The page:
Posted by: cassymuronaka | October 17, 2011

Vogue Knitting Live!

Lately, I’ve been rather yarn-obsessed, which is how I ended up attending Vogue Knitting Live! in Century City recently. The twice yearly conference, which meets in New York and Somewhere on the West Coast, is sponsored by Vogue magazine.  It features classes and lectures by the elite in fiber and yarn, and paying for that information will put a pretty big dent in your wallet.  I spent $20 to visit the marketplace and parked for free in the Century City mall, timing my visit to exactly less than the free three hours allotted by Westfield Corp.

Despite my limited knitting skills, I enjoy mooning over the yarn.  So much texture and color!  I just want to roll around in it. I’ve also have spent several years making Kumihimo and sewn silk cords for my jewelry.  All you really have to do is wave a couple of brightly colored fibers in my face and I’ll follow you like a puppy.

The first thing I did was get television knitting maven Vickie Howell to sign one of her books.  When she saw my little edition, she sighed and said crisply, “That book’s out of print.”  I wasn’t sure where the message was in this cryptic statement, but I just gave her a dazzling, goofy smile and told her how valuable I found her tome.  This may have helped Vicki make the effort spell my name correctly, a rare event at a book signing.

Yarn girls are quite colorful, whether they are in their 70s on their 20s, and often very chic, despite their casual appearance. One of the oldest and most sophisticated woman I spotted helping someone learn to knit could have strolled unnoticed down Park Avenue in New York, easily blending in with the pack, except for her white hair, which was woven with purple tips.

Attending the marketplace was a fashion show in itself, as so many of the women sported their handmade clothing.


I took great pains to put on the financial brakes, telling myself to think about the fortune I had saved illegally parking at the mall. I only went a little out of control when I purchased  Habu silk yarn and thread.  On these I hang my polymer and metal clay pendants, and this yarn brand is tough to find.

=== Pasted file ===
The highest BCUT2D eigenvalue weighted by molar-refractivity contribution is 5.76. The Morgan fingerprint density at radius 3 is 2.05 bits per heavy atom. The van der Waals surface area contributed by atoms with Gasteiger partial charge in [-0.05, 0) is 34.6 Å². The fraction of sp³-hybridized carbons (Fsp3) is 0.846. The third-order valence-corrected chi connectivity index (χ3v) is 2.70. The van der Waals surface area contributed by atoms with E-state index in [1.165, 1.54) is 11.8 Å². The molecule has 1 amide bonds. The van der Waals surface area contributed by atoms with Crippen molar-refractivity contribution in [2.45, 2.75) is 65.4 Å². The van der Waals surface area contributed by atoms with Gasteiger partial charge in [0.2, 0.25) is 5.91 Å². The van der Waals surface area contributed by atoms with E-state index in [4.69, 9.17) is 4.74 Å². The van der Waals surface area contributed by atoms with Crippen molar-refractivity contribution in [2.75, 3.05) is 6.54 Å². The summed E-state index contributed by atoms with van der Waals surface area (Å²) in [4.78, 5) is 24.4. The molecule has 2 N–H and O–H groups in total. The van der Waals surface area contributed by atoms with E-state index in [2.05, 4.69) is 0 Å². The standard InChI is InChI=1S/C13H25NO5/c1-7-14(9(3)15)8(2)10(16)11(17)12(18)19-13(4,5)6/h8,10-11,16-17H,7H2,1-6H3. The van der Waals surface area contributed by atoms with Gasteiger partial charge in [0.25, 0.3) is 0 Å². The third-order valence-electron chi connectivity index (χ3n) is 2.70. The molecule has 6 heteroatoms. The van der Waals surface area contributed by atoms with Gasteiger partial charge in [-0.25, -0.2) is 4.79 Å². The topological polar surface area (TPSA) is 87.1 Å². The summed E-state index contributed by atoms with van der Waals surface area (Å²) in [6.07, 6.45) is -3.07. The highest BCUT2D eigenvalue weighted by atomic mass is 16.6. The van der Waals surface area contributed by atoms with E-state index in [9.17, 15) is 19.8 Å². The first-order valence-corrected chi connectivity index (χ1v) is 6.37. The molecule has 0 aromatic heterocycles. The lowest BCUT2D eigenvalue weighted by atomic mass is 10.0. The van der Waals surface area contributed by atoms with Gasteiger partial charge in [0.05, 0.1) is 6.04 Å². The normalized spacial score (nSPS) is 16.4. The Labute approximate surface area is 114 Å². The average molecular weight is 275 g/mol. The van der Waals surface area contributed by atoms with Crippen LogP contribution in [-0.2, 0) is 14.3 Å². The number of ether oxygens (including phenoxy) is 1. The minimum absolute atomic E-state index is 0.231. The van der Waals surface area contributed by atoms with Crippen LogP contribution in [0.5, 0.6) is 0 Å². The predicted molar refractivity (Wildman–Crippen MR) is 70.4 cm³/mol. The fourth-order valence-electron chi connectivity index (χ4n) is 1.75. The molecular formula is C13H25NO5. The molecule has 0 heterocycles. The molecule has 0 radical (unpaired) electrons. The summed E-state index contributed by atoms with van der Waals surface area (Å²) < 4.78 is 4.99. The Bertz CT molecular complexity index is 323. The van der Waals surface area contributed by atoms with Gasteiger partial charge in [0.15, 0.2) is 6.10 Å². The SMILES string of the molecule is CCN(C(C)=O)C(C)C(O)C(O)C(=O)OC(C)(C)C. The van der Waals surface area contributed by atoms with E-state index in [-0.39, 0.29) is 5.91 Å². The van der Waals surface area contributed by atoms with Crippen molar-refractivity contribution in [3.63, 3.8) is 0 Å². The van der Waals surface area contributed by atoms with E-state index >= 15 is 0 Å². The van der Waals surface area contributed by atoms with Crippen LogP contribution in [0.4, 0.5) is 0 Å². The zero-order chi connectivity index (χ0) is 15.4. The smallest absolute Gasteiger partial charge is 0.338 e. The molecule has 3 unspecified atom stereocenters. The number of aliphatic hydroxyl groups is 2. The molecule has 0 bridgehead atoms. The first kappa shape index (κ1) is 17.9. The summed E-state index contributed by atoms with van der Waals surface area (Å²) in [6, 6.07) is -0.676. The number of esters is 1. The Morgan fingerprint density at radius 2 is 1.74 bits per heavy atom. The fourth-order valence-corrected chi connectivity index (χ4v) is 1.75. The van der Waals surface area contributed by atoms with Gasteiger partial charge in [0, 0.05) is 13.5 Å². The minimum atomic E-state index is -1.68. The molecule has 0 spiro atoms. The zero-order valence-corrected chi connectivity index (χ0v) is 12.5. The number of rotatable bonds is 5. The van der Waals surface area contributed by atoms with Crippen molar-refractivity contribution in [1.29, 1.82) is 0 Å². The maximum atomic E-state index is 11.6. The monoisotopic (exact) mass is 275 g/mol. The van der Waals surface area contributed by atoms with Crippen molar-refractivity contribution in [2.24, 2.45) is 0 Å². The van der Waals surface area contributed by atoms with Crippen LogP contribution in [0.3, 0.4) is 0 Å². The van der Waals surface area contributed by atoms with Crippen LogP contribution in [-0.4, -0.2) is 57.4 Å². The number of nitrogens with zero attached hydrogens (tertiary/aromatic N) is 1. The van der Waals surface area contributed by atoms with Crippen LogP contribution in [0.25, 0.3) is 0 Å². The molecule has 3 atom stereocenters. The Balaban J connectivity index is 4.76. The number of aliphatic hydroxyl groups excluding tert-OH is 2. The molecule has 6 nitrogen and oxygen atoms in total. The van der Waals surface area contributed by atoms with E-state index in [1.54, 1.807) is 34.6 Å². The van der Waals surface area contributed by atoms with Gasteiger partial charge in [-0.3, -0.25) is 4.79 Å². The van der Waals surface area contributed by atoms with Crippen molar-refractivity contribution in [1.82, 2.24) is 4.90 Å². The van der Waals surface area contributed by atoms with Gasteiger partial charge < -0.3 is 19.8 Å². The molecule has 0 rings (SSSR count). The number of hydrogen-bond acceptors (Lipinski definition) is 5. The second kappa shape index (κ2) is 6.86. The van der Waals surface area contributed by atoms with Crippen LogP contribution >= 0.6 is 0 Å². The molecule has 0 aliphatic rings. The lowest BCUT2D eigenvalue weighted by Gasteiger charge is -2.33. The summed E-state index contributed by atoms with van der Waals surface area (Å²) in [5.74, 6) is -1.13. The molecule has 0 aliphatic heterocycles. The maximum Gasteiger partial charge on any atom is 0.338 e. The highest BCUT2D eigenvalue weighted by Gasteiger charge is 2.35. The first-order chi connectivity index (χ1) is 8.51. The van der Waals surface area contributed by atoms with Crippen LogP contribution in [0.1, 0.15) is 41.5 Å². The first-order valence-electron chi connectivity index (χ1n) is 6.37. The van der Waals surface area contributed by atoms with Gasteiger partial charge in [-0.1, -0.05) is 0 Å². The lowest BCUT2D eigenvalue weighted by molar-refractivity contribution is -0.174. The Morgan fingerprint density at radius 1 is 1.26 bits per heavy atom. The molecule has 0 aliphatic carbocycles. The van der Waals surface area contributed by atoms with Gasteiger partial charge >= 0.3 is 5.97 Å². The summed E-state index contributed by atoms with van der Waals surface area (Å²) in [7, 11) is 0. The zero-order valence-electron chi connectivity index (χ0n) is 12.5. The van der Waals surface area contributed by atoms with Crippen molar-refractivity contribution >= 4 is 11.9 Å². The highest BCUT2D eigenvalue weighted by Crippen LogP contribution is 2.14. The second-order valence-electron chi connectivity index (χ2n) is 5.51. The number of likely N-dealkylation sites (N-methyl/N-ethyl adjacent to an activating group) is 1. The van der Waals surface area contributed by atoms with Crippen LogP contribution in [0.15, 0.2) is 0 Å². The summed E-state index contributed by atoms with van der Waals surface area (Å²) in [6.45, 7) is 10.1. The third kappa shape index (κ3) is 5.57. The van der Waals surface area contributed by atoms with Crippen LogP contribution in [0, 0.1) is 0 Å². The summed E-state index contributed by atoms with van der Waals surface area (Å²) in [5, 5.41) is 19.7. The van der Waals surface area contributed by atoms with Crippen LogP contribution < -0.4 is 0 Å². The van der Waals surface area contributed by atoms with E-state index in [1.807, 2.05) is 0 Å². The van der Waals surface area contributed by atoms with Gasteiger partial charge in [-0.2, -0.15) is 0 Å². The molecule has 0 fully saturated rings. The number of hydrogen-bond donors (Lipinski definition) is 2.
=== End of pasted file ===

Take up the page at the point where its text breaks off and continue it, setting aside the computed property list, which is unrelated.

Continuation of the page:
When I wasn’t trying not to be blinded by the vivid colors that surrounded me, and the women often wearing them, I also examined the offbeat that was on display.


It is hard to believe, but there actually were people attending Vogue Knitting Live! who did not care about fiber.

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Responses

  1. I love seeing young people pick up yarn and get creative!! For many years it seemed that crochet and knitting would die off with our grandmothers!! Now it has a new spirit!!

  2. I saved SO MUCH $$$ by not being there!

    And…re:Kathy’s post…seems to me that everything creative cycles.

  3. It was fun to see the youthful knitters. They were the ones wearing some of the most complicated knitted and crocheted clothing.

  4. Knitting was my first foray into the creative world followed closly by textile painting, followed by………et al. I still have a great love of fiber, wish I had been able to go to the show, I even missed the Textile Show at the Mart this year. Loved hearing about your adventure.
    Pat

  5. I bet you thought you’d died and gone to Heaven. I felt that way when I finally got to The Mannings in Pa for a weaving class. So much yarn it made my head spin (and my pocket book.)


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